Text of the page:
An individual, married couple, a corporation or partnership can file a Chapter 7 Bankruptcy.
However, only an individual or married couple can file a Chapter 13 Bankruptcy. In order to be eligible for Chapter 13 bankruptcy, an individual or couple must have less than $360,475 in unsecured debt (i.e. credit cards, medical debt, old taxes, etc.) and less than $1,081,400 in secured debt (mortgages on real estate, car loans, tax liens, etc.). These amounts for Chapter 13 eligibility increase every three years.
A married person may file for bankruptcy by themselves or jointly with their spouse. A non-filing spouse’s income must be included in the financial schedules of the bankruptcy petition, whether they file jointly or not. If you filed for bankruptcy and voluntarily dismissed the case, you may not be able to file for bankruptcy again until six months from the dismissal date, depending on the circumstances of the dismissal.
Before an individual can file for bankruptcy under Chapter 7 or Chapter 13, he or she must undergo budget and credit counseling from an approved agency and receive a certificate as evidence of having received counseling. The counseling must be completed within 180 days prior to filing bankruptcy. Counseling sessions can be done over the phone (via a toll-free number), on-line or in person. Your bankruptcy lawyer can provide you with contact information for approved agencies. If a couple is filing joint bankruptcy, both husband and wife must receive counseling, but if you do it together, you will only be charged one fee. The fee is usually about $50.00. Two fees are charged for counseling done separately. If you file bankruptcy without proof of counseling, your case will be dismissed. A corporation is not required to receive counseling prior to filing bankruptcy.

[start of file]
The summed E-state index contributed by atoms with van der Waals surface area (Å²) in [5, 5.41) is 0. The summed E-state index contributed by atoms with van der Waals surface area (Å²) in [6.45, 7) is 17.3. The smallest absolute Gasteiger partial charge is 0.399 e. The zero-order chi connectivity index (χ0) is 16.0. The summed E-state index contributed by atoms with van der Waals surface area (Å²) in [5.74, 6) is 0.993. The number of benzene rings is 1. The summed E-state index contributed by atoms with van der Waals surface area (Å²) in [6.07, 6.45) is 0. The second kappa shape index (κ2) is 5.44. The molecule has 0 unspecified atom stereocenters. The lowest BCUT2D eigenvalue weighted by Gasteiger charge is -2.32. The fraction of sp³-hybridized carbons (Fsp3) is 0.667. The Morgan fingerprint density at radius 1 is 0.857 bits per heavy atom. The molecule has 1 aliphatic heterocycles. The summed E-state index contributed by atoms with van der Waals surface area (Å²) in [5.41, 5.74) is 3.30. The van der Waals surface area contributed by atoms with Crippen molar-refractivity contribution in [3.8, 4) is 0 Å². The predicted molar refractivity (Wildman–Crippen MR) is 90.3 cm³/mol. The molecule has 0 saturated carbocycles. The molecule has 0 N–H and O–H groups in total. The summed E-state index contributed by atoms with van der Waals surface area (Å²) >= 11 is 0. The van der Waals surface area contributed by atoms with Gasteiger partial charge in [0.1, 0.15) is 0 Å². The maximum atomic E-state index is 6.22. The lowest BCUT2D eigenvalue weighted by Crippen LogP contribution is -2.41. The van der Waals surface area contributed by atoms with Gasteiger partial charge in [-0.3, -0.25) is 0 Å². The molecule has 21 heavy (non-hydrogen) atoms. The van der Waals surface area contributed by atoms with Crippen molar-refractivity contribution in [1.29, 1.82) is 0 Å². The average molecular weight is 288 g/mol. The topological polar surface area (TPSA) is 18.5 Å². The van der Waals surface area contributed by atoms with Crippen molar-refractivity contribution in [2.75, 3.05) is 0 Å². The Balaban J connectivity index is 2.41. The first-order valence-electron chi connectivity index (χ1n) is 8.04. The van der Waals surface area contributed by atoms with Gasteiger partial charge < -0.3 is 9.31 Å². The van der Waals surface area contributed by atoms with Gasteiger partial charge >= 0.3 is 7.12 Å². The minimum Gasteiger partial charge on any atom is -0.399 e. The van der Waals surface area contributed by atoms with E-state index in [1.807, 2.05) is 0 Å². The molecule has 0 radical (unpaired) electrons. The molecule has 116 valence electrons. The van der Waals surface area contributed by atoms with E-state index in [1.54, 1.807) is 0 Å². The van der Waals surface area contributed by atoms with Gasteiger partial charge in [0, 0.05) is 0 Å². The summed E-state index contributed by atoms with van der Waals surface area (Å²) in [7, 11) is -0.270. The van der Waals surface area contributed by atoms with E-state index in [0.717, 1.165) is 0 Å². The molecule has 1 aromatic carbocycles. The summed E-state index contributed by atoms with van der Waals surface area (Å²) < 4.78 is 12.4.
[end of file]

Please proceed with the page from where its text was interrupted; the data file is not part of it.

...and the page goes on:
Personal financial management course
Before a debtor can obtain a Discharge under Chapter 7 or Chapter 13, they must submit to the Court a certification issued by the course provider evidencing completion of a Debtor Education Course Concerning Personal Financial Management.
Congress intended to make bankruptcy more complicated and more expensive so that people would think twice before doing it. Chapters 7 and 13 under the Bankruptcy Abuse Prevention and Consumer Protection Act (BAPCPA) are just the tip of the iceberg. There are many traps for the unwary, and any one of several missteps can result in a debtor not receiving a Discharge. A competent attorney can help you navigate through the many obstacles, new and old, on the road to a Discharge. Competent bankruptcy counsel will greatly increase a debtor’s chance of obtaining a Discharge. I hope you will consider our firm for this task.